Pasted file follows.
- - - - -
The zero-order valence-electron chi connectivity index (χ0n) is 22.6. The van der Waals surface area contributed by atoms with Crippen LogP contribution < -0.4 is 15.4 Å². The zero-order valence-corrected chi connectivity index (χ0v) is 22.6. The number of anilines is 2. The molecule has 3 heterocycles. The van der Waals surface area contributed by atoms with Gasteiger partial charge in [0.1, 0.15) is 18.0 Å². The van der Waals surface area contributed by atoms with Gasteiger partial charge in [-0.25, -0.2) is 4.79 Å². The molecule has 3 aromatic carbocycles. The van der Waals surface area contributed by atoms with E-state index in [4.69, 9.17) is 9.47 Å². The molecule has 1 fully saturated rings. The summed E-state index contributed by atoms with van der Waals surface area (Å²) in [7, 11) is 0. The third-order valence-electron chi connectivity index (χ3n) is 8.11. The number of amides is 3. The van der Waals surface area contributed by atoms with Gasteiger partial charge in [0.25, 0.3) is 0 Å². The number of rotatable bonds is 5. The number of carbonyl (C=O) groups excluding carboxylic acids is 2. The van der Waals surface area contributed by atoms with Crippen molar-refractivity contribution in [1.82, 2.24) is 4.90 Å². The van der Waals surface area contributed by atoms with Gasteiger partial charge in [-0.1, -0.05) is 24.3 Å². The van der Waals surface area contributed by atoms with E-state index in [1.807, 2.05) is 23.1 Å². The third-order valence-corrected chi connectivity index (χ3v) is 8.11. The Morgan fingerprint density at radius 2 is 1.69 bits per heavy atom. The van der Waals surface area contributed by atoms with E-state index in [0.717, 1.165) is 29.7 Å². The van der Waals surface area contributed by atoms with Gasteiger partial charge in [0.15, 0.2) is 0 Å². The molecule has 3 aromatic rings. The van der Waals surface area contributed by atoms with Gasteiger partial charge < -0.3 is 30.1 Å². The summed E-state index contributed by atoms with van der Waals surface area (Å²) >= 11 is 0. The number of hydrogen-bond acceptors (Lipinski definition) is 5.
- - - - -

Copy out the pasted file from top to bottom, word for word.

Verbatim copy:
The zero-order valence-electron chi connectivity index (χ0n) is 22.6. The van der Waals surface area contributed by atoms with Crippen LogP contribution < -0.4 is 15.4 Å². The zero-order valence-corrected chi connectivity index (χ0v) is 22.6. The number of anilines is 2. The molecule has 3 heterocycles. The van der Waals surface area contributed by atoms with Gasteiger partial charge in [0.1, 0.15) is 18.0 Å². The van der Waals surface area contributed by atoms with Gasteiger partial charge in [-0.25, -0.2) is 4.79 Å². The molecule has 3 aromatic carbocycles. The van der Waals surface area contributed by atoms with E-state index in [4.69, 9.17) is 9.47 Å². The molecule has 1 fully saturated rings. The summed E-state index contributed by atoms with van der Waals surface area (Å²) in [7, 11) is 0. The third-order valence-electron chi connectivity index (χ3n) is 8.11. The number of amides is 3. The van der Waals surface area contributed by atoms with Gasteiger partial charge in [0.25, 0.3) is 0 Å². The number of rotatable bonds is 5. The number of carbonyl (C=O) groups excluding carboxylic acids is 2. The van der Waals surface area contributed by atoms with Crippen molar-refractivity contribution in [1.82, 2.24) is 4.90 Å². The van der Waals surface area contributed by atoms with Gasteiger partial charge in [-0.1, -0.05) is 24.3 Å². The van der Waals surface area contributed by atoms with E-state index in [1.807, 2.05) is 23.1 Å². The third-order valence-corrected chi connectivity index (χ3v) is 8.11. The Morgan fingerprint density at radius 2 is 1.69 bits per heavy atom. The van der Waals surface area contributed by atoms with E-state index in [0.717, 1.165) is 29.7 Å². The van der Waals surface area contributed by atoms with Gasteiger partial charge in [0.15, 0.2) is 0 Å². The molecule has 3 aromatic rings. The van der Waals surface area contributed by atoms with Gasteiger partial charge < -0.3 is 30.1 Å². The summed E-state index contributed by atoms with van der Waals surface area (Å²) >= 11 is 0. The number of hydrogen-bond acceptors (Lipinski definition) is 5.